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If you're offended by the MTA ads for Thinx period underwear, you're wrong

Written by
Jillian Anthony

A couple of nights ago, as I was exiting the Bedford Ave L stop, I heard a man behind me talking about ads for Thinx underwear plastered on the walls.

"I mean, that's just gross," he said in a British accent as we passed by an ad featuring an image of a woman in underwear reaching up to her toes with her legs in the air, juxtaposed by a drooping raw egg. I wanted to turn around and scold him—"All women have periods, grow up!"—but instead I marched forward and seethed, suddenly thrilled that the walls of a packed subway stop are lined with ads saying women have periods, and we should start talking about it.

The ads feature diverse women in their underwear and say things like, "Why are there period ads everywhere? The better question is, why shouldn't there be? There's a 1 in 12 chance you're on your period right now, yet we rarely discuss menstruation outside of whispers from woman to woman. Today, we can change this." The underwear itself is marketed as "period-proof" and has four layers of wicking and fluid-trapping materials. Different styles are marketed for different levels of flow, and they can be worn with pads, tampons or other menstrual devices—or even alone. Sounds great! But the MTA didn't agree—their advertising company, Outfront Media, first rejected the ads until people created an uproar on social media, and an MTA spokesperson reversed the decision.

Now, another big NYC media company has rejected the ads: CMT, which controls ads on Taxi TVs. "This is a fucking outrage," says Thinx CEO and co-founder Miki Agrawal. "After 80 publications published the rampage against the MTA, this judgment was made again by old white men. We're not going to stop until it's equal." Agrawal points out there's plenty of ads in public transportation touting breast augmentation (like the woman holding oranges in front of her breasts and frowning, then holding grapefruits and smiling), or women with perfect bodies in bikinis, or movie posters for 50 Shades of Grey where a women is tied up and being choked—and yet, men don't seem to find these representations of women "offensive."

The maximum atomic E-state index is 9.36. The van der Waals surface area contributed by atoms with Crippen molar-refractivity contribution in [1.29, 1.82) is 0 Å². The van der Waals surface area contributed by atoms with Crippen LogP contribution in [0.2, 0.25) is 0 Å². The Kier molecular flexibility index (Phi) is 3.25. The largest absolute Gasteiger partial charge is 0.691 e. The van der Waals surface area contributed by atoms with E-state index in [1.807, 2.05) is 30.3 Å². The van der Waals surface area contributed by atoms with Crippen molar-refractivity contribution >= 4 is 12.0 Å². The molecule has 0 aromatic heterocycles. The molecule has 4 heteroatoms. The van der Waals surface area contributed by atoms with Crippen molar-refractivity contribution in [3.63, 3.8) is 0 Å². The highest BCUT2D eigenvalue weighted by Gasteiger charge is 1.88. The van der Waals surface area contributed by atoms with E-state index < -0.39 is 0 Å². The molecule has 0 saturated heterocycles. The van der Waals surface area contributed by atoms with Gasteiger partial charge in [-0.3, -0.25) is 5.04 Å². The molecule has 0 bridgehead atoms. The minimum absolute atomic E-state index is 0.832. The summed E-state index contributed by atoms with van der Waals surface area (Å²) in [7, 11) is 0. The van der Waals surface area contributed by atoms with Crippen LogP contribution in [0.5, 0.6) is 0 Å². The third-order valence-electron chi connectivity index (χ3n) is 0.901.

"It comes down to the sexist world we live in that caters toward the male gaze," Agrawal says. "It's really about changing the storyline and the reality men and women expect. If women find this gross, they've been brainwashed by sexist standards as well. Every woman has [a period], and every man is here because of it."

The man I encountered who called the ads gross reminded me of a few other dudes I'm not a huge fan of. Like the man who barred Michigan state House Representative Lisa Brown from speaking on the floor about an abortion bill for daring to say the word "vagina." Or when Todd Akin said women who suffer "legitimate rape" don't get pregnant because "the body has ways to try to shut that whole thing down." He reminded me of the modern-day witch hunt Planned Parenthood president Cecile Richards recently sat through in Congress.

If you can't bring yourself to say the word vagina, or understand that menstruation is the reason you stand on this earth today, you need to take hard look at those MTA ads, then think about why they make you uncomfortable, and get over it.

"We've gotten so many people saying, 'Yes, it's time!'" Agrawal says. "This is finally something real! This actually happens to women and we should honor it and not be shamed by it. Let's respect it."

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